(Feb. 10) While the Democratic candidates caterwaul during debates about how rough it supposedly is to gain access to healthcare in this country, President Trump’s policies are actually making the health coverage system better in numerous ways.

Most of what Trump’s team has done involves administrative rules changes or executive orders. They have eased administrative burdens, cut health-related taxes, expanded choices, and improved transparency. Trump even is effectively overturning a ruling by his own Supreme Court nominee, Justice Brett Kavanaugh, to allow people to keep private plans rather than bill taxpayers for Medicare coverage.

The result has been exactly what conservatives long have predicted: Healthcare inflation in the United States is below the worldwide average, and some costs are actually falling. For the first time since 1973, prescription drug costs have not risen, year-over-year, for a full year (late 2018 through late 2019), and indeed fell eight months out of 12. Premiums for basic insurance packages also are falling.

Meanwhile, as part of former House Speaker Paul Ryan’s tax package that Trump signed, Obamacare’s “individual mandate” has been repealed, so people who prefer to save monthly costs and pay out of pocket have the freedom to do so, or to take advantage of expanded health savings accounts that Trump’s policies.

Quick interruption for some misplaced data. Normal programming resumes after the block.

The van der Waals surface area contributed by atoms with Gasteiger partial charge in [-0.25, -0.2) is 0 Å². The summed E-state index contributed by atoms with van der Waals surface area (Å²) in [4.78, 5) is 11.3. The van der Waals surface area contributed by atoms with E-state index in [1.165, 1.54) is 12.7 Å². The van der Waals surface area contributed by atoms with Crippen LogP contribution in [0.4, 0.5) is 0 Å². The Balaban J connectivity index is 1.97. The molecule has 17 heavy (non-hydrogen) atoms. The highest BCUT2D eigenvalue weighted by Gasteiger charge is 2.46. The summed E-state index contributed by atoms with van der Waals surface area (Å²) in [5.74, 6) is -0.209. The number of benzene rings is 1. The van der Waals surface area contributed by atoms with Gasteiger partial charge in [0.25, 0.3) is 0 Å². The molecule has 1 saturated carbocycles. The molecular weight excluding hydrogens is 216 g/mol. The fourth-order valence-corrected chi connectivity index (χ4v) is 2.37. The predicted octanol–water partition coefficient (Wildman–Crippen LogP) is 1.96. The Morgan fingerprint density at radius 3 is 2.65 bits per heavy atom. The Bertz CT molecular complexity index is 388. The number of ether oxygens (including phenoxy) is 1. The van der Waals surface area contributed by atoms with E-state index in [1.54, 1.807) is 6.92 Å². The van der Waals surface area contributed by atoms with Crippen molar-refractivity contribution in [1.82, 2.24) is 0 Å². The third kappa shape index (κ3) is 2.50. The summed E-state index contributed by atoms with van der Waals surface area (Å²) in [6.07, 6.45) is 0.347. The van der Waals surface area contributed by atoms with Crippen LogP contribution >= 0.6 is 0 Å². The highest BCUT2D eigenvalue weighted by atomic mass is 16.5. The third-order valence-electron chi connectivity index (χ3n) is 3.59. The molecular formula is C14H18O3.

The Democrats would undo all these improvements and go back to the regimented, bureaucratically burdensome straitjacket of full Obamacare, that is if they don’t completely socialize medicine to the tune of $32 trillion.

The public should embrace the direction the Trump team is going in, rather than create the medical rationing that would result from Democratic policies.



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